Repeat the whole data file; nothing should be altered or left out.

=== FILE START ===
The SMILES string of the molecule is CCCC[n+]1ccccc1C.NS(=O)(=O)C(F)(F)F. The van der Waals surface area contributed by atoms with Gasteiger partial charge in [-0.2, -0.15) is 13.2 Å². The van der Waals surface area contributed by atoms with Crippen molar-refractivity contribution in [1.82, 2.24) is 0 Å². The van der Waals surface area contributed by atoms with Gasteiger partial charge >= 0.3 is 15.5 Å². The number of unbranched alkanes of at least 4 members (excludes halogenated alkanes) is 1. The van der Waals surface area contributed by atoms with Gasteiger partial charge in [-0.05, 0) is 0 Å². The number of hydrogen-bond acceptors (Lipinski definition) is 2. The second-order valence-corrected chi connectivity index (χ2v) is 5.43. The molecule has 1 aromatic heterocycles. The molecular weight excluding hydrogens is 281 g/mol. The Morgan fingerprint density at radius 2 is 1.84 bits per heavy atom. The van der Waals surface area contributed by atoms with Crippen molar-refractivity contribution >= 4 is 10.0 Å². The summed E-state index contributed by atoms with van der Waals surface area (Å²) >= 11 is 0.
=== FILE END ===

The SMILES string of the molecule is CCCC[n+]1ccccc1C.NS(=O)(=O)C(F)(F)F. The van der Waals surface area contributed by atoms with Gasteiger partial charge in [-0.2, -0.15) is 13.2 Å². The van der Waals surface area contributed by atoms with Crippen molar-refractivity contribution in [1.82, 2.24) is 0 Å². The van der Waals surface area contributed by atoms with Gasteiger partial charge >= 0.3 is 15.5 Å². The number of unbranched alkanes of at least 4 members (excludes halogenated alkanes) is 1. The van der Waals surface area contributed by atoms with Gasteiger partial charge in [-0.05, 0) is 0 Å². The number of hydrogen-bond acceptors (Lipinski definition) is 2. The second-order valence-corrected chi connectivity index (χ2v) is 5.43. The molecule has 1 aromatic heterocycles. The molecular weight excluding hydrogens is 281 g/mol. The Morgan fingerprint density at radius 2 is 1.84 bits per heavy atom. The van der Waals surface area contributed by atoms with Crippen molar-refractivity contribution >= 4 is 10.0 Å². The summed E-state index contributed by atoms with van der Waals surface area (Å²) >= 11 is 0.